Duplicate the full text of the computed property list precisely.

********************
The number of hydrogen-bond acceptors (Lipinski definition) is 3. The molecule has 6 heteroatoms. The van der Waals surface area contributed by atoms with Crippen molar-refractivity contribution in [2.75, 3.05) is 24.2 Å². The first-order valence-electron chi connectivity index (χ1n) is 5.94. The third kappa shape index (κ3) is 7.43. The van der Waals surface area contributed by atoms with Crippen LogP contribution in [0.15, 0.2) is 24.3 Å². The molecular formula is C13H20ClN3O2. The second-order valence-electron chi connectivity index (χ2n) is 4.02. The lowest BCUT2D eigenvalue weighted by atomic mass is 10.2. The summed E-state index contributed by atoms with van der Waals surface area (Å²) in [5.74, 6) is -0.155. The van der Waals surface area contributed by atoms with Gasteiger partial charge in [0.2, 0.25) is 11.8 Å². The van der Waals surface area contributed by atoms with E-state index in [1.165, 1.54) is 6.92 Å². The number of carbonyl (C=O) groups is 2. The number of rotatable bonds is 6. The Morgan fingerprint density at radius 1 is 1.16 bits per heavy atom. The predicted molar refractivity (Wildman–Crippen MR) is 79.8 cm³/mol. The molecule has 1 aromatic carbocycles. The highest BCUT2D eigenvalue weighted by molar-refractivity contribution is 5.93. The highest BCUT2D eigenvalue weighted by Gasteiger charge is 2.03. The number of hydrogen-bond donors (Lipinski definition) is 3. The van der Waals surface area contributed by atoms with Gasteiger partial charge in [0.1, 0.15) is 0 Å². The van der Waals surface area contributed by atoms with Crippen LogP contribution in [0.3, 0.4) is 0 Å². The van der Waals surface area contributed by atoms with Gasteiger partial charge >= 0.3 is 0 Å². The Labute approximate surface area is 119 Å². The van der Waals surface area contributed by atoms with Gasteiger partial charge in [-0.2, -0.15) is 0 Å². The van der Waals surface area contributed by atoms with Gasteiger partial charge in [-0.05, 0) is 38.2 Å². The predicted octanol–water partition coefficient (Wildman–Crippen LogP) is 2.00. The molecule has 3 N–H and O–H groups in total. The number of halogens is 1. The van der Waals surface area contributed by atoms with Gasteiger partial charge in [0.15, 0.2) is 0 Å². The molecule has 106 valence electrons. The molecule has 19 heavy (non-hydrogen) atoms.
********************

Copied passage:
The number of hydrogen-bond acceptors (Lipinski definition) is 3. The molecule has 6 heteroatoms. The van der Waals surface area contributed by atoms with Crippen molar-refractivity contribution in [2.75, 3.05) is 24.2 Å². The first-order valence-electron chi connectivity index (χ1n) is 5.94. The third kappa shape index (κ3) is 7.43. The van der Waals surface area contributed by atoms with Crippen LogP contribution in [0.15, 0.2) is 24.3 Å². The molecular formula is C13H20ClN3O2. The second-order valence-electron chi connectivity index (χ2n) is 4.02. The lowest BCUT2D eigenvalue weighted by atomic mass is 10.2. The summed E-state index contributed by atoms with van der Waals surface area (Å²) in [5.74, 6) is -0.155. The van der Waals surface area contributed by atoms with Gasteiger partial charge in [0.2, 0.25) is 11.8 Å². The van der Waals surface area contributed by atoms with E-state index in [1.165, 1.54) is 6.92 Å². The number of carbonyl (C=O) groups is 2. The number of rotatable bonds is 6. The Morgan fingerprint density at radius 1 is 1.16 bits per heavy atom. The predicted molar refractivity (Wildman–Crippen MR) is 79.8 cm³/mol. The molecule has 1 aromatic carbocycles. The highest BCUT2D eigenvalue weighted by molar-refractivity contribution is 5.93. The highest BCUT2D eigenvalue weighted by Gasteiger charge is 2.03. The number of hydrogen-bond donors (Lipinski definition) is 3. The van der Waals surface area contributed by atoms with Gasteiger partial charge in [0.1, 0.15) is 0 Å². The van der Waals surface area contributed by atoms with Crippen LogP contribution in [0.3, 0.4) is 0 Å². The van der Waals surface area contributed by atoms with Gasteiger partial charge >= 0.3 is 0 Å². The Labute approximate surface area is 119 Å². The van der Waals surface area contributed by atoms with Gasteiger partial charge in [-0.2, -0.15) is 0 Å². The van der Waals surface area contributed by atoms with Gasteiger partial charge in [-0.05, 0) is 38.2 Å². The predicted octanol–water partition coefficient (Wildman–Crippen LogP) is 2.00. The molecule has 3 N–H and O–H groups in total. The number of halogens is 1. The van der Waals surface area contributed by atoms with Gasteiger partial charge in [0.15, 0.2) is 0 Å². The molecule has 106 valence electrons. The molecule has 19 heavy (non-hydrogen) atoms.